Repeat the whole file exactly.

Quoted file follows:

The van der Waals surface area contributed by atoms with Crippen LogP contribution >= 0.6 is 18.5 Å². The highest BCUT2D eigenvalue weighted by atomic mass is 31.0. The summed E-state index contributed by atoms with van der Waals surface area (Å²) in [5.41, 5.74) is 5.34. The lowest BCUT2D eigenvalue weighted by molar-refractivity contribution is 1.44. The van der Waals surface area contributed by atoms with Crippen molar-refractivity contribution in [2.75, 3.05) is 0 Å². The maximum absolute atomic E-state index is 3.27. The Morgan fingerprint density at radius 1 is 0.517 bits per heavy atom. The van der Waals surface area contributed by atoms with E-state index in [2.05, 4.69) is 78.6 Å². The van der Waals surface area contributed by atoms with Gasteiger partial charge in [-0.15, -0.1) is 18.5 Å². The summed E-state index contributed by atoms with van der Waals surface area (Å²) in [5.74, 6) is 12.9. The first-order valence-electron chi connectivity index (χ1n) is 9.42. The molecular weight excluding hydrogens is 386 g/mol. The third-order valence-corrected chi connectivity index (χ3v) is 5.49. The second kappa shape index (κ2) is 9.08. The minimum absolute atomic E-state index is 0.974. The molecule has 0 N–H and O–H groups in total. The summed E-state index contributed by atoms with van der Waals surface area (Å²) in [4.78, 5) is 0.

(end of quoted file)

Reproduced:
The van der Waals surface area contributed by atoms with Crippen LogP contribution >= 0.6 is 18.5 Å². The highest BCUT2D eigenvalue weighted by atomic mass is 31.0. The summed E-state index contributed by atoms with van der Waals surface area (Å²) in [5.41, 5.74) is 5.34. The lowest BCUT2D eigenvalue weighted by molar-refractivity contribution is 1.44. The van der Waals surface area contributed by atoms with Crippen molar-refractivity contribution in [2.75, 3.05) is 0 Å². The maximum absolute atomic E-state index is 3.27. The Morgan fingerprint density at radius 1 is 0.517 bits per heavy atom. The van der Waals surface area contributed by atoms with E-state index in [2.05, 4.69) is 78.6 Å². The van der Waals surface area contributed by atoms with Gasteiger partial charge in [-0.15, -0.1) is 18.5 Å². The summed E-state index contributed by atoms with van der Waals surface area (Å²) in [5.74, 6) is 12.9. The first-order valence-electron chi connectivity index (χ1n) is 9.42. The molecular weight excluding hydrogens is 386 g/mol. The third-order valence-corrected chi connectivity index (χ3v) is 5.49. The second kappa shape index (κ2) is 9.08. The minimum absolute atomic E-state index is 0.974. The molecule has 0 N–H and O–H groups in total. The summed E-state index contributed by atoms with van der Waals surface area (Å²) in [4.78, 5) is 0.